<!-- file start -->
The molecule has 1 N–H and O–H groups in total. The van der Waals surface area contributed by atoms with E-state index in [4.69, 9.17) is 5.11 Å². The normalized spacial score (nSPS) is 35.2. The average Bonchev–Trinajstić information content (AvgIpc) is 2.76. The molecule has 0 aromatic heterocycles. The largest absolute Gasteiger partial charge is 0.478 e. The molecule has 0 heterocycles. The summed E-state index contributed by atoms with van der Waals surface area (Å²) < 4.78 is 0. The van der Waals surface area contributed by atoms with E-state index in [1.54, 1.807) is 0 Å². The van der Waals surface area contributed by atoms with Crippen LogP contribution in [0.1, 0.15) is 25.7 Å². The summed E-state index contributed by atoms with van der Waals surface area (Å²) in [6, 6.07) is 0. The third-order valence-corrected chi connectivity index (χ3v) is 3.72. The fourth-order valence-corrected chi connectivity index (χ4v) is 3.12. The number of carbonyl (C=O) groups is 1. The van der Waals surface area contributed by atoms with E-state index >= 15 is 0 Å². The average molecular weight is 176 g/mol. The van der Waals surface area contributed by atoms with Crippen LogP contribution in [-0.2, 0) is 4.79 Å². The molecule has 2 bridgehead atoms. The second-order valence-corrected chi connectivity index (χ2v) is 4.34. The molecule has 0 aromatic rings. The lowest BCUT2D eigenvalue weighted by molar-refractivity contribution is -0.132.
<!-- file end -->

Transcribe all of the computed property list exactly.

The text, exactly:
The molecule has 1 N–H and O–H groups in total. The van der Waals surface area contributed by atoms with E-state index in [4.69, 9.17) is 5.11 Å². The normalized spacial score (nSPS) is 35.2. The average Bonchev–Trinajstić information content (AvgIpc) is 2.76. The molecule has 0 aromatic heterocycles. The largest absolute Gasteiger partial charge is 0.478 e. The molecule has 0 heterocycles. The summed E-state index contributed by atoms with van der Waals surface area (Å²) < 4.78 is 0. The van der Waals surface area contributed by atoms with E-state index in [1.54, 1.807) is 0 Å². The van der Waals surface area contributed by atoms with Crippen LogP contribution in [0.1, 0.15) is 25.7 Å². The summed E-state index contributed by atoms with van der Waals surface area (Å²) in [6, 6.07) is 0. The third-order valence-corrected chi connectivity index (χ3v) is 3.72. The fourth-order valence-corrected chi connectivity index (χ4v) is 3.12. The number of carbonyl (C=O) groups is 1. The van der Waals surface area contributed by atoms with E-state index >= 15 is 0 Å². The average molecular weight is 176 g/mol. The van der Waals surface area contributed by atoms with Crippen LogP contribution in [-0.2, 0) is 4.79 Å². The molecule has 2 bridgehead atoms. The second-order valence-corrected chi connectivity index (χ2v) is 4.34. The molecule has 0 aromatic rings. The lowest BCUT2D eigenvalue weighted by molar-refractivity contribution is -0.132.